86% of baby boomers and older adult homeowners in Canadawant to live in their current home for as long as possible.
But very few of them want to face the reality that doing so requires planning.
Think about it…you’ve been planning all your life.
You save for your first home. Yep, that’s a plan. You plan your wedding and honeymoon.
You plan for your child’s education and for your retirement by investing.
You even plan to go to the grocery store.
So why is planning for aging in place so difficult? And why is it something that my clients really don’t want to talk about?
Whether we know it or not, just by using the word ‘aging’, we’re subtly reinforcing the message that aging is a negative condition we need to battle. And when you are a healthy person in your 60’s, why even bother to think about growing old?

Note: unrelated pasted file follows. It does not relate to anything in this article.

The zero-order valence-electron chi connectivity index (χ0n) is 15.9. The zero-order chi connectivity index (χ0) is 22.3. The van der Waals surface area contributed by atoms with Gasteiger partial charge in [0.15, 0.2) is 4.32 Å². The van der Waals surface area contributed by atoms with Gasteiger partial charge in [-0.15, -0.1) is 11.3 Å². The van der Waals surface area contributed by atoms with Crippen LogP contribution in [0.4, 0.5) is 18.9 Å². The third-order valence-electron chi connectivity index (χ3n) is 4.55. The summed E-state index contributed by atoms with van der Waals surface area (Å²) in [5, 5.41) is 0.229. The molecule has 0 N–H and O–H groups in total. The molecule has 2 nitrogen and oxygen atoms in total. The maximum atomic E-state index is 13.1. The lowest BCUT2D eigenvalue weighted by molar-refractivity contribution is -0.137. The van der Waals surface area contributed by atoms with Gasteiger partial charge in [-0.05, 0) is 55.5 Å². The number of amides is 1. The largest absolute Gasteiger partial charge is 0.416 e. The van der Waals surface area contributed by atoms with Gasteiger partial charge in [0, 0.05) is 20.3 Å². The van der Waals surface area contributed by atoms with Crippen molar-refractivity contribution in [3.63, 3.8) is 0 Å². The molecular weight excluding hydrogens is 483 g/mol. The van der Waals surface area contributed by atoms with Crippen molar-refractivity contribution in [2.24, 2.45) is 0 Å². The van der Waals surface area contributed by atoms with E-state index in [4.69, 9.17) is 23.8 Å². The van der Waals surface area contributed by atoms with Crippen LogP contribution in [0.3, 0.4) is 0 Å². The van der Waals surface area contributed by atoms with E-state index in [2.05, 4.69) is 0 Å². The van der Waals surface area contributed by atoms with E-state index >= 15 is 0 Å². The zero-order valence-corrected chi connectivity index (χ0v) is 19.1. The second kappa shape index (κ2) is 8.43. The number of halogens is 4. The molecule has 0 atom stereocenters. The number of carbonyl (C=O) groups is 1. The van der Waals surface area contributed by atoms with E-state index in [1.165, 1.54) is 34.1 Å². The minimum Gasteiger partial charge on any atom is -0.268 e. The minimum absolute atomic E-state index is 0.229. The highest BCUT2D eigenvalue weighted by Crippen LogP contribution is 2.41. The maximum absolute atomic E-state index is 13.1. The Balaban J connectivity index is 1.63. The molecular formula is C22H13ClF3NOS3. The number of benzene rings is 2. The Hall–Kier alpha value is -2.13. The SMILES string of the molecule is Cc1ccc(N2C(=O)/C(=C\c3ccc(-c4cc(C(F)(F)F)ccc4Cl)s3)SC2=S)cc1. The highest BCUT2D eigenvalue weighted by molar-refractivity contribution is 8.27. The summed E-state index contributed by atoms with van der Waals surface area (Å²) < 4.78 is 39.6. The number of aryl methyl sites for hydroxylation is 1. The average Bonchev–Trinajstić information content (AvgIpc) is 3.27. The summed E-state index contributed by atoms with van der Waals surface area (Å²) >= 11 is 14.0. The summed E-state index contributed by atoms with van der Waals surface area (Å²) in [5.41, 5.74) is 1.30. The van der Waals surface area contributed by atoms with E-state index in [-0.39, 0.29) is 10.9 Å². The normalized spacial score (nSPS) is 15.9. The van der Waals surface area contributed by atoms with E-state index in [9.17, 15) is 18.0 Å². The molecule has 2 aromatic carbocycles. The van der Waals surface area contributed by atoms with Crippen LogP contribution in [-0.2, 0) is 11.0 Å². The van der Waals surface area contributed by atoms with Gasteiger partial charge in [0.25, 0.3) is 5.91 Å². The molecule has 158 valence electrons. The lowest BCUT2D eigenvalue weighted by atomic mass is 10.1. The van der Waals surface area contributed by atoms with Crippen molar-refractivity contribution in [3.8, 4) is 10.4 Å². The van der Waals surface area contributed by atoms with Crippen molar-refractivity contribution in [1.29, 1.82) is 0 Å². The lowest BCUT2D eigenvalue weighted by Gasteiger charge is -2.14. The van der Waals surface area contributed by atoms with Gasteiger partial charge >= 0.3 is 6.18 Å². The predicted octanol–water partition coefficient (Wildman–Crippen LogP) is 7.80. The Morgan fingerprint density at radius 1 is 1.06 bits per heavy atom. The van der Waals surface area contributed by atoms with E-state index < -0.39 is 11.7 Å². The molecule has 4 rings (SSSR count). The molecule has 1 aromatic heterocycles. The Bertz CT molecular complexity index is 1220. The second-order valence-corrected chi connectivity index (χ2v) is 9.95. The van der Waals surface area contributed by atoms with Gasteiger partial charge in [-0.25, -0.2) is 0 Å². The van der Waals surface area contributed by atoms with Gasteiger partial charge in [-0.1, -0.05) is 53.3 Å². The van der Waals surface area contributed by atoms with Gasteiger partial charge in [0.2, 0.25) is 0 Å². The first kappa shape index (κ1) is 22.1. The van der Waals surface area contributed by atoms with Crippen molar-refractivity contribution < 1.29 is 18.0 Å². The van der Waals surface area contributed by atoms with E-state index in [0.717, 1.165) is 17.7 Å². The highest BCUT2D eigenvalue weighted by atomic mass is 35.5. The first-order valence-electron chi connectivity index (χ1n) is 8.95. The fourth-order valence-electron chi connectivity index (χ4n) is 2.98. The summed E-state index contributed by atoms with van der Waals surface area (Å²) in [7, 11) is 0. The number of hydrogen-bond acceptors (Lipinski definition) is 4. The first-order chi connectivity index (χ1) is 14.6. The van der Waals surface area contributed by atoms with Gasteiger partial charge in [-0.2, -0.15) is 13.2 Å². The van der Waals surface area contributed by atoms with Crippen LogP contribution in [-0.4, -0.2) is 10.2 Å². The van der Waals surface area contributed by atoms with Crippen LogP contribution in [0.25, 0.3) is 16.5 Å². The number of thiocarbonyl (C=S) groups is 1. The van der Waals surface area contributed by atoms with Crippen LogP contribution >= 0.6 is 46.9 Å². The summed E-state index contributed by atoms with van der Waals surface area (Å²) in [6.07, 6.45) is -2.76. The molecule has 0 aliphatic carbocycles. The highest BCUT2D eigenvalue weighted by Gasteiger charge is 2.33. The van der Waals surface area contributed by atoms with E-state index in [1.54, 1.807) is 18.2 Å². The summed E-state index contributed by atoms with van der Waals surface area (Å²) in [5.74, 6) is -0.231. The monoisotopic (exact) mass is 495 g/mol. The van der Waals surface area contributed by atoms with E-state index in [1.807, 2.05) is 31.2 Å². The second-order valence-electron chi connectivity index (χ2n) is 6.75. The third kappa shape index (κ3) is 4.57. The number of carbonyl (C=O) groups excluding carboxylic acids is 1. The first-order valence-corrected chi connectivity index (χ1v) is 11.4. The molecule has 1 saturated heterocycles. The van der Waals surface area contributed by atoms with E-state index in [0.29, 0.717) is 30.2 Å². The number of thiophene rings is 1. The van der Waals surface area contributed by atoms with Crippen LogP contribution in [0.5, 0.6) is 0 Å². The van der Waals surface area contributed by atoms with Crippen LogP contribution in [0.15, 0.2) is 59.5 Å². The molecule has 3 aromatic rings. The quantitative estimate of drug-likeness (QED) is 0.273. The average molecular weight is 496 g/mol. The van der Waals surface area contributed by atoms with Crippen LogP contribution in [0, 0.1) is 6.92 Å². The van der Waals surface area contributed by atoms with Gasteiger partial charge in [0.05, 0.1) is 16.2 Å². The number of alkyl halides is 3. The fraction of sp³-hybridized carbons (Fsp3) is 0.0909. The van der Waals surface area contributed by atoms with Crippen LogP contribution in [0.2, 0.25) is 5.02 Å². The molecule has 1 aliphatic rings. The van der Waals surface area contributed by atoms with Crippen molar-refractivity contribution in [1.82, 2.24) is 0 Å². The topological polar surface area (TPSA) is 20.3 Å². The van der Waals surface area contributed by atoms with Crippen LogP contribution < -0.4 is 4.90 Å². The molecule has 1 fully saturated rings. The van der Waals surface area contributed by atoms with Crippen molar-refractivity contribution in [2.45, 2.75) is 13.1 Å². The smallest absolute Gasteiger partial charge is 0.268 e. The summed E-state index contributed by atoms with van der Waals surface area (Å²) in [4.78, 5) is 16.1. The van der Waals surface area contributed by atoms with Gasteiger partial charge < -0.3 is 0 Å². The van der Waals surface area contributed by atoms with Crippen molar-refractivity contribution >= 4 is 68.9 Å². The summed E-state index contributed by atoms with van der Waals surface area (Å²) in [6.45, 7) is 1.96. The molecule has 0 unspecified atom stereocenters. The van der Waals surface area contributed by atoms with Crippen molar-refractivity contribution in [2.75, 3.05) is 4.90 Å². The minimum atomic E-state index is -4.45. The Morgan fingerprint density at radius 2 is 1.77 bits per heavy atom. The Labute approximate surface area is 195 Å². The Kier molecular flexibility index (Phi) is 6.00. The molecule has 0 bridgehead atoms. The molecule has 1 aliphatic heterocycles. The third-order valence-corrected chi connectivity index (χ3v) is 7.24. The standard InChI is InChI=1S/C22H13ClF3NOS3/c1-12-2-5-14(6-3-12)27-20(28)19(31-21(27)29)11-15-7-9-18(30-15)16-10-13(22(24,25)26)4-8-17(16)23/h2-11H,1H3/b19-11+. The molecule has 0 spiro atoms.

Well, from a design perspective, it matters. If you are renovating your kitchen, I’d say you are probably investing $40-70K. Your intent is that this is it – this is your kitchen now and into the future.
But what if that kitchen is no longer 100% functional 20 years from now? Maybe you now prefer to sit to chop your veggies. Maybe you are using a walker and cupboards make it difficult for you to get to that pot.
Your designer is doing you a disservice if they do not talk about your kitchen being functional for the 80 year old you.
After all, if you are one of the 86% who want to live in their home for as long as possible, planning for ‘aging in place’ is important when you are renovating so you don’t have to do it down the road.
So ask yourself, if I have invested all this money so I can live a long life, why wouldn’t I want my home to support that long life? It just makes sense to talk about it.
Until next time my friends, stay safe.